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United States v. Emter

United States District Court, D. Montana, Billings Division

January 24, 2018

UNITED STATES OF AMERICA, Plaintiff/Respondent,
v.
CHRISTOPHER MICHAEL EMTER, Defendant/Movant.

          ORDER DENYING § 2255 MOTION AND DENYING CERTIFICATE OF APPEALABILITY

          Susan P. Watters United States District Court

         This case comes before the Court on Defendant/Movant Christopher Michael Emter's motion to vacate, set aside, or correct his sentence, pursuant to 28 U.S.C. § 2255. Emter is a federal prisoner proceeding pro se.

         I. Preliminary Review

         Before the United States is required to respond, the Court must determine whether "the motion and the files and records of the case conclusively show that the prisoner is entitled to no relief." 28 U.S.C. § 2255(b); see also Rule 4(b), Rules Governing Section 2255 Proceedings for the United States District Courts. A petitioner "who is able to state facts showing a real possibility of constitutional error should survive Rule 4 review." Calderon v. United States Dist. Court, 98 F.3d 1102, 1109 (9th Cir. 1996) ("Nicolas") (Schroeder, C.J., concurring) (referring to Rules Governing § 2254 Cases). But the Court should "eliminate the burden that would be placed on the respondent by ordering an unnecessary answer." Advisory Committee Note (1976), Rule 4, Rules Governing § 2254 Cases, cited in Advisory Committee Note (1976), Rule 4, Rules Governing § 2255 Proceedings.

         II. Background

         On September 4, 2014, a grand jury indicted Emter on one count of being a felon in possession of a firearm, a violation of 18 U.S.C. § 922(g)(1) (Count 1); and one count of possessing a stolen firearm, a violation of 18 U.S.C. § 922(j) (Count 2). Emter was writted out of state custody for purposes of the federal prosecution, to be returned to state custody when the prosecution concluded. See Writ (Doc. 12)atl.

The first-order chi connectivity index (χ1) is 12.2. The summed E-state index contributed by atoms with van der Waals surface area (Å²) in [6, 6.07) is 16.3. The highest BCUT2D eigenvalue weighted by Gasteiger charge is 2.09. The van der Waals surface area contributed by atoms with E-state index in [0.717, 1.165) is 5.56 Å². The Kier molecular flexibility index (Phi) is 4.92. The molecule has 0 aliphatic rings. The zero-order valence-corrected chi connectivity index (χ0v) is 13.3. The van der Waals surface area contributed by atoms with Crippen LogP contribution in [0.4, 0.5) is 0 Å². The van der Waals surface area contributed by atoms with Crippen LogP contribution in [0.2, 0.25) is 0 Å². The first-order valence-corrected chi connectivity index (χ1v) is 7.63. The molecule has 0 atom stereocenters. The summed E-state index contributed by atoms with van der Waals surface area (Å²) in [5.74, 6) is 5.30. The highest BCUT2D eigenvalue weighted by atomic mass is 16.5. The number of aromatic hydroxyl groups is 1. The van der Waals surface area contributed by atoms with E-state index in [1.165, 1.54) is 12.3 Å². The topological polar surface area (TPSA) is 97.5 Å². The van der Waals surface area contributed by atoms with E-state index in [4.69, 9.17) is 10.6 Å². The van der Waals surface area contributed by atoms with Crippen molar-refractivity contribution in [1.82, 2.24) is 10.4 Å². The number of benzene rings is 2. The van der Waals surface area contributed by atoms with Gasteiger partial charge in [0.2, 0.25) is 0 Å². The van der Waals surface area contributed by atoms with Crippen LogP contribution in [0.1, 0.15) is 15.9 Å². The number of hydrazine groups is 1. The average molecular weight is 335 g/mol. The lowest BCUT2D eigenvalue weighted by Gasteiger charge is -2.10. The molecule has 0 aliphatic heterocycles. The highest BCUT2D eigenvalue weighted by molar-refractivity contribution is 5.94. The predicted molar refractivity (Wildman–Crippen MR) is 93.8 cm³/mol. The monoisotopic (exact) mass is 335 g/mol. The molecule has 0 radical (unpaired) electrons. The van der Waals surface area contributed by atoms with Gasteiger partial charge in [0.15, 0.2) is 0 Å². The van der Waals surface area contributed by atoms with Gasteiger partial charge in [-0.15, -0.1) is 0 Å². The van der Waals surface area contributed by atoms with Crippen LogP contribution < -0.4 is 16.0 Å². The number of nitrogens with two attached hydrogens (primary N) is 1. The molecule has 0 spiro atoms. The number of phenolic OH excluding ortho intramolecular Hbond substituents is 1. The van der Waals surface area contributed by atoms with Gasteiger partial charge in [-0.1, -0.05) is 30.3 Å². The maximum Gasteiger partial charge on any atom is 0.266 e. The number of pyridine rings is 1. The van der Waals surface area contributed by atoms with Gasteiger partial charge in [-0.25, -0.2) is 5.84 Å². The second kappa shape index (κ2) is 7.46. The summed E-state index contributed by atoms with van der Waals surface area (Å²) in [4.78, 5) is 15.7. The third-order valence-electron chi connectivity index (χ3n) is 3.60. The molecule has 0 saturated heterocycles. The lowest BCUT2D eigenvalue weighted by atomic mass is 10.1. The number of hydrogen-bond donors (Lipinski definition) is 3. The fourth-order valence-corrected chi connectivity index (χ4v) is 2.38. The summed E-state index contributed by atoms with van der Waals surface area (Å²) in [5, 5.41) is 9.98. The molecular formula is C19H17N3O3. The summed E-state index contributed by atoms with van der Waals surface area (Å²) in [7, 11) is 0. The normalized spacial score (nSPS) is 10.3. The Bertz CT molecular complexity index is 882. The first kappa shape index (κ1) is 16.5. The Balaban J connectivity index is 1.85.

The federal indictment was based on the fruits of a search warrant executed at Emter's residence on February 14, 2013. On the same day, Emter was arrested for violating the terms of his state probation. A week after the search, a petition to revoke Emter's state probation was filed in Yellowstone County, and new charges were filed in Stillwater County. Under a deferred prosecution agreement, the Stillwater County charges were dismissed on August 29, 2014, 562 days after the search. The petition to revoke remained pending in Yellowstone County throughout the proceedings in Stillwater County and in this Court.

         Emter chose to stand trial on the federal indictment. The Court dismissed Count 2 before the case went to the jury. The jury convicted Emter on Count 1.

         Sentencing was held on November 30, 2015, 452 days after the indictment was returned. Emter asked the Court to consider the total time he had already spent in custody. Acknowledging that the revocation petition remained pending in Yellowstone County, see Sentencing Tr. (Doc. 166) at 14:11-13; see also Presentence Report ¶ 49, the Court declined Emter's request for a downward variance, see Sentencing Tr. at 24:22-25:6. The Court also declined to require that the federal sentence run concurrent with any revocation sentence yet to be imposed. Emter was sentenced to serve 48 months in prison, to be followed by a three-year term of supervised release. See Judgment (Doc. 136) at 2-3.

         ORDER

         About four months after the federal sentence was imposed, the state court revoked Emter's probation and ordered a sentence of 72 months to run consecutive to the federal prison term but concurrent with the federal term of supervised release. See Mot. § 2255 (Doc. 198) at 6. Emter also says the judge gave him credit against the state revocation sentence for time served in custody from February 14, 2013, which was the date of the search and Emter's arrest, until March 29, 2016, the date of the revocation sentencing, about 1, 139 days. See id.; see also CONWeb, https://app.mt.gov/conweb (accessed Jan. 18, 2018).

         Meanwhile, Emter appealed his federal conviction and sentence. Among other things, he argued that the Court mistakenly believed the Bureau of Prisons would give him credit for time spent in custody after indictment and that it did not realize it could reduce the total sentence to account for credit not likely to be given. See Appellant Br. at 22-32, Emter, No. 15-30346 (9th Cir. filed July 5, 2016). The Ninth Circuit rejected his arguments and affirmed his conviction and sentence. See Mem. (Doc. 192) at 3, United States v. Emter, No. 15-30364 (9th Cir. Apr. 19, 2017) (unpublished mem. disp.).

         Emter's conviction became final on October 2, 2017, when the Supreme Court denied his petition for writ of certiorari. See Clerk Letter (Doc. 195) at 1; Gonzalez v. Thaler, 565 U.S. 134, 150 (2012). He timely filed his § 2255 motion on October 30, 2017. See 28 U.S.C. § 2255(f)(1); Houston v. Lack, 487 U.S. 266, 276(1988).

         III. ...


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